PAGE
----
Drawing blood isn’t particularly pleasant at best for the patient, but interest in mobile and wearable devices to check and measure blood-borne biomarkers may make the process faster, easier, and unobtrusive. People with diabetes, for example, often need to check their blood glucose levels four to eight times a day. A method to make that process easier and quicker would be a blessing, particularly if it can work without the usual “ouch” of even the tiniest needle stick.
In a sign that Google’s newly named parent company Alphabet may be interested in introducing technology or devices to facilitate blood drawing, the U.S. Patent Office recently published Patent Application #20150342509, originally applied for by Google in May 2014. The application is for Needle-Free Blood Draw technology. The patent abstract reveals the system consists of a fixed housing, an accelerator barrel, and a negative pressure barrel and chamber. Pressurized gas within the barrel shoots a microparticle through skin membrane resulting in a tiny amount of blood being drawn back into the negative pressure chamber. When connected to sensors that can detect specific components in the blood and an application to analyze, store, and report on those components, a self-contained system could conceivably be designed for fast, accurate, and hopefully pain-free and mess-free blood testing. The patent application includes drawings of a watch-like device so the implication is that Google’s needle-free blood draw technology might be on the design horizon for future wearable health technology.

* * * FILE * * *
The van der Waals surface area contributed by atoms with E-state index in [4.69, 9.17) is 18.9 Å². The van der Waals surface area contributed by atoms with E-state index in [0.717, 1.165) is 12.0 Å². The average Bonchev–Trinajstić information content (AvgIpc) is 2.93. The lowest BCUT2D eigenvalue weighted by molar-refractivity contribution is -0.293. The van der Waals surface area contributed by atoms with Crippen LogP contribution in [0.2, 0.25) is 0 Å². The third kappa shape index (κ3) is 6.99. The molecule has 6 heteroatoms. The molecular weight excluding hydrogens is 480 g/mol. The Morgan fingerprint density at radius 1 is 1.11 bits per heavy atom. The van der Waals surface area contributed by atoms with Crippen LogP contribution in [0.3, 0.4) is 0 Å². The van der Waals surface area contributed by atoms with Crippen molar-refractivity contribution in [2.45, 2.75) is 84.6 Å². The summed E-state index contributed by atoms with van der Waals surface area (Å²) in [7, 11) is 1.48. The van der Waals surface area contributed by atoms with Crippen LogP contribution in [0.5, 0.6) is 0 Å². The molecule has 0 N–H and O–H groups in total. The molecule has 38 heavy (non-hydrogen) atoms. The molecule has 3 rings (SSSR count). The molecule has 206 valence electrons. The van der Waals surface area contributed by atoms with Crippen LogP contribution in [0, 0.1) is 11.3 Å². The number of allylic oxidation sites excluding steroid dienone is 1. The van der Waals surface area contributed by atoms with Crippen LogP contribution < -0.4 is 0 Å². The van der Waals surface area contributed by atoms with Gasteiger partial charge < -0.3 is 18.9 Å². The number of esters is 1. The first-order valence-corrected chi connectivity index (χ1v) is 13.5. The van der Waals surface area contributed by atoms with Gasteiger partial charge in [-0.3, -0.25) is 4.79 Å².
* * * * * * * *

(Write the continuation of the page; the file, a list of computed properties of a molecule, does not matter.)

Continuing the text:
When I give blood for annual physicals or other checkups the phlebotomist sometimes mentions that even though they draw what seems like quite a bit in a number of tubes, each test requires only a tiny amount of blood. It will be interesting to see how blood testing evolves in mobile or wearable devices, especially without needles and for consumer use. The day may come when prior to an annual check-in with a healthcare professional, all we have to do is strap on a watch.